A good household will inevitably include within it an area for a good library, a book shelf, table books, or some combination of these. And in every single one of those homes the one indispensable ‘must-have’ book is a good, readable copy of the Bible, the very Word of God.

In every Catholic household, and in fact in any home that wishes to explore an even deeper study and understanding of the Bible and the teachings of the Church, there is one more book that is also important to own. That book is the official “Catechism of the Catholic Church“, which has now been available for more than a decade.

On September 8th, 1997, Pope John Paul II promulgated changes to the 2nd Official English Edition of the book in order that it might conform to changes made to the Latin version on that same date. In the end, what currently stands is intended to be a ‘universal catechism’, one to be used as a resource or reference point for all other such efforts within the Christian Church at large.

The modern Catholic Catechism is in John Paul II’s own words “a full, complete exposition of Catholic doctrine, enabling everyone to know what the Church professes, celebrates, lives, and prays in her daily life.”

In 1985, the Catholic Bishops recommended that the effort should be made, particularly with the many changes to Church practices in the decades since Vatican II, to explain more fully, clearly, and substantively the Church official teachings on the many and varied topics for which it is responsible.

The following year, John Paul II appointed an official ‘Commission of Cardinals and Bishops’ to study the matter and develop a compendium of Catholic doctrine. This commission was to be led by Cardinal Joseph Ratzinger, now Pope Benedict XVI. Their results were packaged and sent out around the world in 1989 to all Bishops of the Church for their amendments and suggestions.

Over 24,000 such amendments were received, and all were studied closely and considered carefully resulting in numerous alterations to the volume originally circulated. By 1991 the commission was ready to present their official version to the Pope for his evaluation and approval. On June 25th, 1992, John Paul II gave his approval, and on December 8th made it official with an apostolic constitution.

The new Catechism was then first formally published in French in 1994, and subsequently translated into many languages. On August 15th, 1997, the Pope formally proclaimed the Latin version as definitive. This version contained a few changes from that first French-issued version, and thus an official ‘Second Edition’ was released in other languages that year, including the current English version.

Let’s cover what the Catechism is not. It is not at all like the Bible. It is not meant to be a history of existence or of the world. It can not be read cover-to-cover almost like a story. It in fact does not contain the Bible, nor any of it’s stories and teachings directly in God’s own words. It is not ‘readable’ for many youngsters, and would not be necessarily interesting for those looking to ‘read’ a book.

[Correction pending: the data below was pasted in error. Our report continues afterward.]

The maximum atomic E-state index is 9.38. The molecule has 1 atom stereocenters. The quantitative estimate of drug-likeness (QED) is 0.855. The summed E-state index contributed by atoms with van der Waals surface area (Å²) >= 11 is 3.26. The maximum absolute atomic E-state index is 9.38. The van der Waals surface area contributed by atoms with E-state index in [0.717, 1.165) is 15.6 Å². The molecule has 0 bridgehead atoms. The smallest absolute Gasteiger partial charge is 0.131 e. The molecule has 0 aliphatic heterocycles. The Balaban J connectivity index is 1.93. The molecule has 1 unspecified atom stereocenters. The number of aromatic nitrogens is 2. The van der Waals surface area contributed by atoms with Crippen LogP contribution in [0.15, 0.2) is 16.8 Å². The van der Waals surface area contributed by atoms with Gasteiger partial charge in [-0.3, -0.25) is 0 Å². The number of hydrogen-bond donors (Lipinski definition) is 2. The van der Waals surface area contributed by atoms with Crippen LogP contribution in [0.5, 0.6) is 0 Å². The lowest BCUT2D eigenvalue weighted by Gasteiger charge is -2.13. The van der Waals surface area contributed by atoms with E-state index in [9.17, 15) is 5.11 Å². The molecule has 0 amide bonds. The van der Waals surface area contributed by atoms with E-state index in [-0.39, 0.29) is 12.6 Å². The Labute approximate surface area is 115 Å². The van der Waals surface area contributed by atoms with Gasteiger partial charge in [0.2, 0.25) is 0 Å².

What the Catechism is intended to be is a resource, the definitive resource of the teaching of the Church relating to all matters of faith. It is particularly aimed at the Bishop’s, the Church’s most influential teachers of the faith, but it is also made available to the body of the Church faithful as a tool for appropriately guided individual education.

There is no way in the space of a short article to explain or describe every area that the Catechism covers. Suffice it to say that the Catechism refers to Holy Scripture, as well as the teachings and positions of the Church Fathers and Ecumenical Councils, themselves inspired by the Holy Spirit, to explore and explain all positions and beliefs of the Universal Church.

Among the important topics covered in the Catechism are ‘The Profession of Faith’, also known as the ‘Apostles Creed’, which has been in existence and utilized as a basic profession of faith in Jesus Christ since the early centuries of Church development after his death.

The ‘Celebration of the Christian Mystery’ is also covered here. This includes public worship in the Catholic Mass, as well as God’s active participation through Grace in the sacraments of Confirmation, Baptism/Christening, Holy Eucharist/Communion, Penance/Confession, the Anointing of the Sick/Extreme Unction, Holy Orders, and Matrimony/Marriage.

Christian Prayer is an important topic that is covered, which includes an exploration of the Lord’s Prayer, also known to many as the ‘Our Father’ prayer. First offered by Jesus Himself at his Sermon on the Mount, it is by far the most well-known and widely used Christian prayer in history. I personally learned to say this prayer in Latin as an act of faith and a New Year’s resolution a few years ago during a time of personal struggle, and do so now every night before going to sleep.

The Catechism also covers life in Christ, particularly by exploring the Ten Commandments. These most vital religious and moral rules were validated by Christ, and are accepted by well over half the population of the entire planet. Handed down by God Himself to Moses and subsequently to all of God’s people, these are God’s own basic precepts for mankind.

There is much falsehood and uninformed or ignorant commentary out in the world today regarding the teachings and practices of the Catholic Church. If you are genuinely interested in learning the truth regarding Catholic doctrine, or are already a believer and simply wish a reference material with which to more deeply explore the Church teachings, the “Catechism of the Catholic Church” (Second Edition) is a must.

NOTE: this is a contuation of the ‘Sunday Sermon’ series presented here on many Sunday mornings. All articles in the series can be viewed by clicking on to that ‘label’ below the original article at http://www.mattveasey.com